REVIEW: ‘Doctor Strange in the Multiverse of Madness’ takes you to a darker side of the Marvel Cinematic Universe
(NOTE: This review contains no specific spoilers for the movie)
SALT LAKE CITY — Welcome to the Marvel Cinematic Universe, Sam Raimi. The director who helmed the first three Spider-Man movies for Sony back in the early 2000’s, and who made his name in the 1980’s and 1990’s with the Evil Dead horror trilogy, combines the two genres in Doctor Strange in the Multiverse of Madness.
Interestingly enough, Raimi only joined the project after the departure of original director Scott Derrickson. Yet his own indelible style is evident throughout the movie.
The last we saw of Doctor Strange (Benedict Cumberbatch), he was fixing the problem his memory-erasing spell caused in Spider-Man: No Way Home, which inadvertently allowed people from other universes to come to this one.
He is still not the Sorcerer Supreme of Earth, a title he once held but which now belongs to Wong (Benedict Wong, reprising his role from the previous Marvel movies).
So, when a girl (Xochitl Gomez) with the ability to travel between universes shows up on Earth with powerful beings chasing after her, Strange turns to Wong and former Avengers member Wanda Maximoff for help. Maximoff (Elizabeth Olsen) has been living in self-isolation since the events of the Disney Plus TV series “WandaVision”.
To avoid spoilers, however, this is as far as I can go story-wise for those who want to watch the movie. I can say that multiple universes are visited, characters meet different versions of themselves and others, and each character must examine just how far they are willing to go, and what they are willing to do, in order to achieve their desires.
I can also say that if you think you know what is going to happen in this movie just from watching the trailers, you’re probably wrong.
THINGS I LIKED
First and foremost (and probably not surprisingly), the visual effects for Doctor Strange in the Multiverse of Madness were as gorgeous and impressive as anything else Marvel has done so far. Mountaintop battles in the Himalayas, a giant, one-eyed creature that tears through New York City, and a sequence where Strange blasts through multiple universes in short order are among the things your mind will try and process over the course of two hours, especially if you see it in IMAX (which is worth it).
It took a little time, but after a fairly standard-issue Marvel-style first quarter of the film, it eventually morphed into something different. Sam Raimi showed an impressive ability to manufacture the tension of a horror movie, but not move too far into darkness.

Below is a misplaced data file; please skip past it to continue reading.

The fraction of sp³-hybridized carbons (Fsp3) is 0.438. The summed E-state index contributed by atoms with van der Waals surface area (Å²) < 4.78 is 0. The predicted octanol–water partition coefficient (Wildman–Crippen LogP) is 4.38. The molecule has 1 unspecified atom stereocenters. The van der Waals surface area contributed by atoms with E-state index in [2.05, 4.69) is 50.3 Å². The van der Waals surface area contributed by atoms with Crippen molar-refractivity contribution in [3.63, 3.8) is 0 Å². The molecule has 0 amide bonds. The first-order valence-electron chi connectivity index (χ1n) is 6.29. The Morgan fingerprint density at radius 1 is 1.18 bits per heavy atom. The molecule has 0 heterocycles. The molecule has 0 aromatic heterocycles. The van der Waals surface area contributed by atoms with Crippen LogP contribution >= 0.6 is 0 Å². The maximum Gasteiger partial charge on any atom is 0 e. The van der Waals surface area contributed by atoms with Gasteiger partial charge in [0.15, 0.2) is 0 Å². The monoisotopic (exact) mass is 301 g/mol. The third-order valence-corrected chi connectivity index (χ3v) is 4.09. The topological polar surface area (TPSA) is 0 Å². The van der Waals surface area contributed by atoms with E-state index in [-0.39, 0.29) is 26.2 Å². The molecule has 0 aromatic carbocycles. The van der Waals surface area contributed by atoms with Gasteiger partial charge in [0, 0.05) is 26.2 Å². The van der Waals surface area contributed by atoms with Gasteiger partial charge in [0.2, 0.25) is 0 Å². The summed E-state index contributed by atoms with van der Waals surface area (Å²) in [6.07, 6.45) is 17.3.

Throughout of all of this, frequent Raimi collaborator Danny Elfman‘s wonderful musical score punctuates nearly every scene, matching the film’s visuals and also featuring one of the most unique “battle of the bands” you’ll ever see.
As a long-time comic book fan and movie fan, I appreciated the story not going in directions I expected it to. Even as certain scenes played out, they took some daring turns that I will be interested to see how other Marvel fans receive them. And on that subject, without spoiling anything, the film was so full of Easter Eggs that it probably should have come out last month. And yet, they were very enjoyable little tidbits.
The biggest warning after seeing this movie was just how dark a tone it has. It is not a family-friendly kind of film the way Spider-Man: No Way Home was and I want to make sure parents know that before they take their younger kids, especially since we last saw this character in a more all-ages-appropriate kind of film.
Doctor Strange in the Multiverse of Madness is rated PG-13 for intense sequences of violence and action, frightening images and some language.
There are specific sequences that could be disturbing to viewers under 10 or 11 years old. Some scenes feature people being endlessly chased by a fearsome, relentless and seemingly unstoppable foe, an evil darkness permeating some characters, scenes from nightmares come to life, zombies, evil spirits, and more than a few gruesome deaths (though nearly all of them bloodless–this being a Marvel movie after all).
Content-sensitive parents should consider seeing the movie before showing it to their younger kids.
The run time is 2 hours 4 minutes but it felt a little longer than that. There are two post-credit scenes, one of which teases more story, the other that’s more just for humor.
There was a lot to take in on the first viewing, both in plot and imagery. Certainly it will help if viewers have watched “WandaVision“, “What If…?” and even the “Loki” series from Marvel on Disney Plus as there is some crossover with this story. But even if you haven’t, the movie will fill you in on most of what you need to know. Marvel fans, especially teens and adults, will certainly enjoy what Doctor Strange in the Multiverse of Madness has to offer.
I’m a bit disappointed that certain scenes are a little too intense for the 9-year-old Marvel fan in my family, and as a result I’ll probably wait to let him watch it until we can see it at home during the afternoon in a well-lit room.
Andy’s final rating: THREE out of FOUR stars
WHERE TO WATCH
Doctor Strange in the Multiverse of Madness is playing only in theaters. As a bonus for those who do see it in theaters, the trailer for this December’s Avatar: The Way of Water will be playing exclusively with it.
Hopefully you & your family found this review helpful! Andy Farnsworth does a weekly “What To Watch” segment for the KSL 5 Today morning news show and also hosts the Fan Effect podcast for KSL NewsRadio. Check out his other in-depth reviews of movies and streaming TV series on KSLTV.com.
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